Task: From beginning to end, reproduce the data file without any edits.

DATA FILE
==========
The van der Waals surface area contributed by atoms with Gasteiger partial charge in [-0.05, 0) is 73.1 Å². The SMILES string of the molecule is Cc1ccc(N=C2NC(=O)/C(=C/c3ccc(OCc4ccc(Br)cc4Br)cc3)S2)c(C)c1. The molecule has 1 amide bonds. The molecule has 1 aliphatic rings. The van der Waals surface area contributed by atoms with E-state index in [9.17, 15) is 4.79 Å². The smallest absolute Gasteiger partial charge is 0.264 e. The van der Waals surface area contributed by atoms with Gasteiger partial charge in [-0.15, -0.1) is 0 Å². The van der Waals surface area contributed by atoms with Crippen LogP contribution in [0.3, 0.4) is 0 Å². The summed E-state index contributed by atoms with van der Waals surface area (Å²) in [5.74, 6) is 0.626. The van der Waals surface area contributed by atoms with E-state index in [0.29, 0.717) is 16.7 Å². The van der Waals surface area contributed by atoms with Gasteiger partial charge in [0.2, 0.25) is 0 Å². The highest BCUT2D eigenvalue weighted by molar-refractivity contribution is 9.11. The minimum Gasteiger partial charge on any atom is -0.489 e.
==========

The van der Waals surface area contributed by atoms with Gasteiger partial charge in [-0.05, 0) is 73.1 Å². The SMILES string of the molecule is Cc1ccc(N=C2NC(=O)/C(=C/c3ccc(OCc4ccc(Br)cc4Br)cc3)S2)c(C)c1. The molecule has 1 amide bonds. The molecule has 1 aliphatic rings. The van der Waals surface area contributed by atoms with E-state index in [9.17, 15) is 4.79 Å². The smallest absolute Gasteiger partial charge is 0.264 e. The van der Waals surface area contributed by atoms with Gasteiger partial charge in [-0.15, -0.1) is 0 Å². The van der Waals surface area contributed by atoms with Crippen LogP contribution in [0.3, 0.4) is 0 Å². The summed E-state index contributed by atoms with van der Waals surface area (Å²) in [5.74, 6) is 0.626. The van der Waals surface area contributed by atoms with E-state index in [0.29, 0.717) is 16.7 Å². The van der Waals surface area contributed by atoms with Gasteiger partial charge in [0.2, 0.25) is 0 Å². The highest BCUT2D eigenvalue weighted by molar-refractivity contribution is 9.11. The minimum Gasteiger partial charge on any atom is -0.489 e.